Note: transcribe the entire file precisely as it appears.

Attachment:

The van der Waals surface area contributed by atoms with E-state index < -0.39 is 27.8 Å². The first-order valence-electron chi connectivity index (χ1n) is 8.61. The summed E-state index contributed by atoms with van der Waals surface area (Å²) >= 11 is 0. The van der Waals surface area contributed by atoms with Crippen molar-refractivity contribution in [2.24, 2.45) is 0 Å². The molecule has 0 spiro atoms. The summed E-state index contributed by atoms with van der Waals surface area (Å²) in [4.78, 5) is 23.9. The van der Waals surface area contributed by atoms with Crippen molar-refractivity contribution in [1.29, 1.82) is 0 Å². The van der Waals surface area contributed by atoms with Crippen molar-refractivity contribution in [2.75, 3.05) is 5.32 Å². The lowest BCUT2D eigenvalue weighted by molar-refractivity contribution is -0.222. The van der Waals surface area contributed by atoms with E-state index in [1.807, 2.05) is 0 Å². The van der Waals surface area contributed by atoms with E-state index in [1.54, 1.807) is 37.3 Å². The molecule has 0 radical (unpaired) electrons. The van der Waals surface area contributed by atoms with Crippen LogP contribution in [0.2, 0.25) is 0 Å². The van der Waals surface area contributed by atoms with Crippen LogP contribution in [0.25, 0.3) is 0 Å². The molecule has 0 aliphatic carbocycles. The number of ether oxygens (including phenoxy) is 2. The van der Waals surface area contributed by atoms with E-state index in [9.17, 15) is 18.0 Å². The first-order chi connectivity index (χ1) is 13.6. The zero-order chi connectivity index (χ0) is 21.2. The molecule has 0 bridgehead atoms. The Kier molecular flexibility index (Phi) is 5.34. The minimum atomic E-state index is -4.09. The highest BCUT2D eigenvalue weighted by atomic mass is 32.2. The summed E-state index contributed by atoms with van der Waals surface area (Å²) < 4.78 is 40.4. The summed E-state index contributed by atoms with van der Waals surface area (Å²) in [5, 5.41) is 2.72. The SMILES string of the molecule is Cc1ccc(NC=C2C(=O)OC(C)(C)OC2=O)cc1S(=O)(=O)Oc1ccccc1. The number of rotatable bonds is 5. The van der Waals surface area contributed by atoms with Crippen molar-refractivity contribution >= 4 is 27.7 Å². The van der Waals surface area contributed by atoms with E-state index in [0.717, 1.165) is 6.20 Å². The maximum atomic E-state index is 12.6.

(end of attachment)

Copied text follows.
The van der Waals surface area contributed by atoms with E-state index < -0.39 is 27.8 Å². The first-order valence-electron chi connectivity index (χ1n) is 8.61. The summed E-state index contributed by atoms with van der Waals surface area (Å²) >= 11 is 0. The van der Waals surface area contributed by atoms with Crippen molar-refractivity contribution in [2.24, 2.45) is 0 Å². The molecule has 0 spiro atoms. The summed E-state index contributed by atoms with van der Waals surface area (Å²) in [4.78, 5) is 23.9. The van der Waals surface area contributed by atoms with Crippen molar-refractivity contribution in [1.29, 1.82) is 0 Å². The van der Waals surface area contributed by atoms with Crippen molar-refractivity contribution in [2.75, 3.05) is 5.32 Å². The lowest BCUT2D eigenvalue weighted by molar-refractivity contribution is -0.222. The van der Waals surface area contributed by atoms with E-state index in [1.807, 2.05) is 0 Å². The van der Waals surface area contributed by atoms with E-state index in [1.54, 1.807) is 37.3 Å². The molecule has 0 radical (unpaired) electrons. The van der Waals surface area contributed by atoms with Crippen LogP contribution in [0.2, 0.25) is 0 Å². The van der Waals surface area contributed by atoms with Crippen LogP contribution in [0.25, 0.3) is 0 Å². The molecule has 0 aliphatic carbocycles. The number of ether oxygens (including phenoxy) is 2. The van der Waals surface area contributed by atoms with E-state index in [9.17, 15) is 18.0 Å². The first-order chi connectivity index (χ1) is 13.6. The zero-order chi connectivity index (χ0) is 21.2. The molecule has 0 bridgehead atoms. The Kier molecular flexibility index (Phi) is 5.34. The minimum atomic E-state index is -4.09. The highest BCUT2D eigenvalue weighted by atomic mass is 32.2. The summed E-state index contributed by atoms with van der Waals surface area (Å²) < 4.78 is 40.4. The summed E-state index contributed by atoms with van der Waals surface area (Å²) in [5, 5.41) is 2.72. The SMILES string of the molecule is Cc1ccc(NC=C2C(=O)OC(C)(C)OC2=O)cc1S(=O)(=O)Oc1ccccc1. The number of rotatable bonds is 5. The van der Waals surface area contributed by atoms with Crippen molar-refractivity contribution >= 4 is 27.7 Å². The van der Waals surface area contributed by atoms with E-state index in [0.717, 1.165) is 6.20 Å². The maximum atomic E-state index is 12.6.